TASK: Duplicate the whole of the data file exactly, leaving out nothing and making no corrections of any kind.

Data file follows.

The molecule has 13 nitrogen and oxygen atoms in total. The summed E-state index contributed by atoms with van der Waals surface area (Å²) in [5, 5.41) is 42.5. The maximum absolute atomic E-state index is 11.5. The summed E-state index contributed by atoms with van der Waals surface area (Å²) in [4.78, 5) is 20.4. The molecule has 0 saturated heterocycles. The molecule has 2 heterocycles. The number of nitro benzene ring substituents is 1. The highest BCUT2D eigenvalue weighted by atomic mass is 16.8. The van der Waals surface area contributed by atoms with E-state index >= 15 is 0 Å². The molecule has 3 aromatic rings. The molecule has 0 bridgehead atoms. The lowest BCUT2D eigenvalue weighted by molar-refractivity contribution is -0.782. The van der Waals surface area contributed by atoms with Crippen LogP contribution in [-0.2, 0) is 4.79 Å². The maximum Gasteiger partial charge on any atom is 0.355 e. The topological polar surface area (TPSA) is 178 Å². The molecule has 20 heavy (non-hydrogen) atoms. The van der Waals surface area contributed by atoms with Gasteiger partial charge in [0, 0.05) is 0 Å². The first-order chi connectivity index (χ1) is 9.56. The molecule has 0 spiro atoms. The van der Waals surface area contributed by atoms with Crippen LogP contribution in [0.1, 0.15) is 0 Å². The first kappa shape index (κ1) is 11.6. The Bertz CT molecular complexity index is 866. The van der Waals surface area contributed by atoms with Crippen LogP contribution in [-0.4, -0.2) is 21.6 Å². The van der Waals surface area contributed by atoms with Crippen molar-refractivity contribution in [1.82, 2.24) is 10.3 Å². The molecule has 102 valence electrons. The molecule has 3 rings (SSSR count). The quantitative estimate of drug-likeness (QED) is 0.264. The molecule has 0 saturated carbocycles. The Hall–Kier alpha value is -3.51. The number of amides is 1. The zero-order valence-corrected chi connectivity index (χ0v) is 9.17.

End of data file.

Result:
The molecule has 13 nitrogen and oxygen atoms in total. The summed E-state index contributed by atoms with van der Waals surface area (Å²) in [5, 5.41) is 42.5. The maximum absolute atomic E-state index is 11.5. The summed E-state index contributed by atoms with van der Waals surface area (Å²) in [4.78, 5) is 20.4. The molecule has 0 saturated heterocycles. The molecule has 2 heterocycles. The number of nitro benzene ring substituents is 1. The highest BCUT2D eigenvalue weighted by atomic mass is 16.8. The van der Waals surface area contributed by atoms with E-state index >= 15 is 0 Å². The molecule has 3 aromatic rings. The molecule has 0 bridgehead atoms. The lowest BCUT2D eigenvalue weighted by molar-refractivity contribution is -0.782. The van der Waals surface area contributed by atoms with Crippen LogP contribution in [-0.2, 0) is 4.79 Å². The maximum Gasteiger partial charge on any atom is 0.355 e. The topological polar surface area (TPSA) is 178 Å². The molecule has 20 heavy (non-hydrogen) atoms. The van der Waals surface area contributed by atoms with Gasteiger partial charge in [0, 0.05) is 0 Å². The first-order chi connectivity index (χ1) is 9.56. The molecule has 0 spiro atoms. The van der Waals surface area contributed by atoms with Crippen LogP contribution in [0.1, 0.15) is 0 Å². The first kappa shape index (κ1) is 11.6. The Bertz CT molecular complexity index is 866. The van der Waals surface area contributed by atoms with Crippen LogP contribution in [-0.4, -0.2) is 21.6 Å². The van der Waals surface area contributed by atoms with Crippen molar-refractivity contribution in [1.82, 2.24) is 10.3 Å². The molecule has 102 valence electrons. The molecule has 3 rings (SSSR count). The quantitative estimate of drug-likeness (QED) is 0.264. The molecule has 0 saturated carbocycles. The Hall–Kier alpha value is -3.51. The number of amides is 1. The zero-order valence-corrected chi connectivity index (χ0v) is 9.17.